One of the mysteries of the English language finally explained.
1A prefect or monitor at various English public schools. Compare "praepostor".
2The master, director, or manager (of a house, etc.); the head of a monastic house. Compare prepositusrare.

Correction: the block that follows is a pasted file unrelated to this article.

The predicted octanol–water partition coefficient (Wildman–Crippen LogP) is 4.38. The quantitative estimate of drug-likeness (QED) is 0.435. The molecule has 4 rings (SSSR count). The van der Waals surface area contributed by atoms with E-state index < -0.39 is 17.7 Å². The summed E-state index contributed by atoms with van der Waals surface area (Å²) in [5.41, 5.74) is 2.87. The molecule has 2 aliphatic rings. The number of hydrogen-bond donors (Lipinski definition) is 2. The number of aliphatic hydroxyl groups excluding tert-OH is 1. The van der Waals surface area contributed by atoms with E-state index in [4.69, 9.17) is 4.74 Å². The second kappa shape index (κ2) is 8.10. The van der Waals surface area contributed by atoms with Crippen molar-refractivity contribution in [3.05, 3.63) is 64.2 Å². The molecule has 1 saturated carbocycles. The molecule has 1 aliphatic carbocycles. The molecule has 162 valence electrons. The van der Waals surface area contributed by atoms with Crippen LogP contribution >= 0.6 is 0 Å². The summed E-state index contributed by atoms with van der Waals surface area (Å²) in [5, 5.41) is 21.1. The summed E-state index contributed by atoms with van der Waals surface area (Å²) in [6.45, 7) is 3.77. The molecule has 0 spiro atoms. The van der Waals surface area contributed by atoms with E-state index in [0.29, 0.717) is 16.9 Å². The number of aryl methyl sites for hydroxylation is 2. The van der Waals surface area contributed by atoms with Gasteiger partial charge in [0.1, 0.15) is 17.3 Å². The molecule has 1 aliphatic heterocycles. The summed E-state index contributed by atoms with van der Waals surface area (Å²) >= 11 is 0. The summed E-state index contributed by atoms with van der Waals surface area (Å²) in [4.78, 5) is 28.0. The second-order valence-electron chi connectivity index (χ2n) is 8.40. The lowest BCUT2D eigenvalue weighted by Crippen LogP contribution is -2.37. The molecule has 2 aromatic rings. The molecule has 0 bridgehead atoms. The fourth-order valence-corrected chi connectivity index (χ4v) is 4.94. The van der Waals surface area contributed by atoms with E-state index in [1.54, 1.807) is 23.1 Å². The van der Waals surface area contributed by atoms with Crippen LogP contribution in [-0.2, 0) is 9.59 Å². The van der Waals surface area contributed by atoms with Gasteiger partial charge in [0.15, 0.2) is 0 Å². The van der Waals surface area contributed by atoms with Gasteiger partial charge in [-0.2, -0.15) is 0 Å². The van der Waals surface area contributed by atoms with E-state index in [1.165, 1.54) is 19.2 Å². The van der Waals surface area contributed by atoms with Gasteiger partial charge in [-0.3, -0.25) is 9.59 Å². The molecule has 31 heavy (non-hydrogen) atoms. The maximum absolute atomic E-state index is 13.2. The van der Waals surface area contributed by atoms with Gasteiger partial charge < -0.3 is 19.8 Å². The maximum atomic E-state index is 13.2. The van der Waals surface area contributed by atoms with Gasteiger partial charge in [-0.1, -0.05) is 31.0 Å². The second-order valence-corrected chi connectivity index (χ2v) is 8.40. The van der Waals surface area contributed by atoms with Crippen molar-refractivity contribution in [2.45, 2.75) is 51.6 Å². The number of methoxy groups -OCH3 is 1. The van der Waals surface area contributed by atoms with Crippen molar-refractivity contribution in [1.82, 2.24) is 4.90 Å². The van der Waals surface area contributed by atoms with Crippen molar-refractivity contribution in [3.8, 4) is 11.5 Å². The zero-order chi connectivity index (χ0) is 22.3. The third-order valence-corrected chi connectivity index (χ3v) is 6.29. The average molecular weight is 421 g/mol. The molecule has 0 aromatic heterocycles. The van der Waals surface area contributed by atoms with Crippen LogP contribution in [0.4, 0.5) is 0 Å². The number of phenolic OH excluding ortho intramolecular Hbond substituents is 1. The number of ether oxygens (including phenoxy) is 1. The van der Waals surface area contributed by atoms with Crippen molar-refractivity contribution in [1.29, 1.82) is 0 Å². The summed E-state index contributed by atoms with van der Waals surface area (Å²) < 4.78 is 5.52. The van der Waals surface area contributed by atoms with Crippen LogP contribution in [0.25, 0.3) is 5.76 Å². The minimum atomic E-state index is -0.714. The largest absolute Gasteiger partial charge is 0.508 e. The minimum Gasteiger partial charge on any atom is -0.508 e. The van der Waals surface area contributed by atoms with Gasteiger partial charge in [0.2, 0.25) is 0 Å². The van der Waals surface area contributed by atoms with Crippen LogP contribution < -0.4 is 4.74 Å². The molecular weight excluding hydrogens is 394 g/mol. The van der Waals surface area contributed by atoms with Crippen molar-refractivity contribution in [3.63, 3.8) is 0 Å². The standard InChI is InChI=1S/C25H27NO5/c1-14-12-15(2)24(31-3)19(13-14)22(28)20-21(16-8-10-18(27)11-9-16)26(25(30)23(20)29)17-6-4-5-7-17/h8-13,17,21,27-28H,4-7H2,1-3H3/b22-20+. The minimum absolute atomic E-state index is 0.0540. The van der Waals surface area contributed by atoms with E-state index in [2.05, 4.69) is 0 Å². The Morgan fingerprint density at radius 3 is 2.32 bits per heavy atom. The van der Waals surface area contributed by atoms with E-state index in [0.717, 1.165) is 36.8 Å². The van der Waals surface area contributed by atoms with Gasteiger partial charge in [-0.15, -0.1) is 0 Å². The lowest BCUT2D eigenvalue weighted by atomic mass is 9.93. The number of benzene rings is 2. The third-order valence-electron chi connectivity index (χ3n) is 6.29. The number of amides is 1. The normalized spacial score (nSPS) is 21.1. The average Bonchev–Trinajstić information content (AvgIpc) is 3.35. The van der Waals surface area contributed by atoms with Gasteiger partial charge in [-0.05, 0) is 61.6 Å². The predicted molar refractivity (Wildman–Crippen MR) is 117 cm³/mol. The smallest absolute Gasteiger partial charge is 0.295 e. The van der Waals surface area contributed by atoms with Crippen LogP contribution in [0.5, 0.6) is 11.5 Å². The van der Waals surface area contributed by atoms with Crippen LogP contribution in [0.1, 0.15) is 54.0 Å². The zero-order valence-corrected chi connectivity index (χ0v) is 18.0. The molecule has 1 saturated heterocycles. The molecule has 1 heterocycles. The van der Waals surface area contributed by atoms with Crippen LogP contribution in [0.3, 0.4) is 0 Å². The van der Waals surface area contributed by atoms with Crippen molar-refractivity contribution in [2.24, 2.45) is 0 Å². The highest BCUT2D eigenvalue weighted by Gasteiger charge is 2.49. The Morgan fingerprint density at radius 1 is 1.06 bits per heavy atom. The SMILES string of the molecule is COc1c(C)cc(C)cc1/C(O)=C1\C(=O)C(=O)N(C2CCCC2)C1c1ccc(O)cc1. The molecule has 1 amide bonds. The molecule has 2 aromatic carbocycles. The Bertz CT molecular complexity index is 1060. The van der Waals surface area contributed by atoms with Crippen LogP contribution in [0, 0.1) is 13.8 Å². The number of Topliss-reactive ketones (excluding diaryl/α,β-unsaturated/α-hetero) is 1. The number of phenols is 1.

Early 16th century; earliest use found in William Horman (1457–1535), schoolmaster and grammarian. From classical Latin praepositus prepositus + -or.
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